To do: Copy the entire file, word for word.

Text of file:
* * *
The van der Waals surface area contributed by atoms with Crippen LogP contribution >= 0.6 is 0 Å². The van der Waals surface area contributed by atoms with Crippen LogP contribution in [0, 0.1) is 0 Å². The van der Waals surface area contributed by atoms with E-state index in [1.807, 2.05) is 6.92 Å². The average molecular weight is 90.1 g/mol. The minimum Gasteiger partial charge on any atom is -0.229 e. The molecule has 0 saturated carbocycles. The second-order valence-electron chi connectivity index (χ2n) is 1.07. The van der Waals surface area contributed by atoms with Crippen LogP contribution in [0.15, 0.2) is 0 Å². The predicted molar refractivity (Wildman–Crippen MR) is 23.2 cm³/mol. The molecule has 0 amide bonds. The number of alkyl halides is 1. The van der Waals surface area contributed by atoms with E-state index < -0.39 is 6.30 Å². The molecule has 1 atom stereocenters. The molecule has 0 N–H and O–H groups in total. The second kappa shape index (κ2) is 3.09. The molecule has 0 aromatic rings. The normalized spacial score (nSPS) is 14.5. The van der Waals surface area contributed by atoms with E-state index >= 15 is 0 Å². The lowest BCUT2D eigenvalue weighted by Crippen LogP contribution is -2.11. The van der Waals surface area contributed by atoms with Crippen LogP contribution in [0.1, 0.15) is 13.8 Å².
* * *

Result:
The van der Waals surface area contributed by atoms with Crippen LogP contribution >= 0.6 is 0 Å². The van der Waals surface area contributed by atoms with Crippen LogP contribution in [0, 0.1) is 0 Å². The van der Waals surface area contributed by atoms with E-state index in [1.807, 2.05) is 6.92 Å². The average molecular weight is 90.1 g/mol. The minimum Gasteiger partial charge on any atom is -0.229 e. The molecule has 0 saturated carbocycles. The second-order valence-electron chi connectivity index (χ2n) is 1.07. The van der Waals surface area contributed by atoms with Crippen LogP contribution in [0.15, 0.2) is 0 Å². The predicted molar refractivity (Wildman–Crippen MR) is 23.2 cm³/mol. The molecule has 0 amide bonds. The number of alkyl halides is 1. The van der Waals surface area contributed by atoms with E-state index < -0.39 is 6.30 Å². The molecule has 1 atom stereocenters. The molecule has 0 N–H and O–H groups in total. The second kappa shape index (κ2) is 3.09. The molecule has 0 aromatic rings. The normalized spacial score (nSPS) is 14.5. The van der Waals surface area contributed by atoms with E-state index >= 15 is 0 Å². The lowest BCUT2D eigenvalue weighted by Crippen LogP contribution is -2.11. The van der Waals surface area contributed by atoms with Crippen LogP contribution in [0.1, 0.15) is 13.8 Å².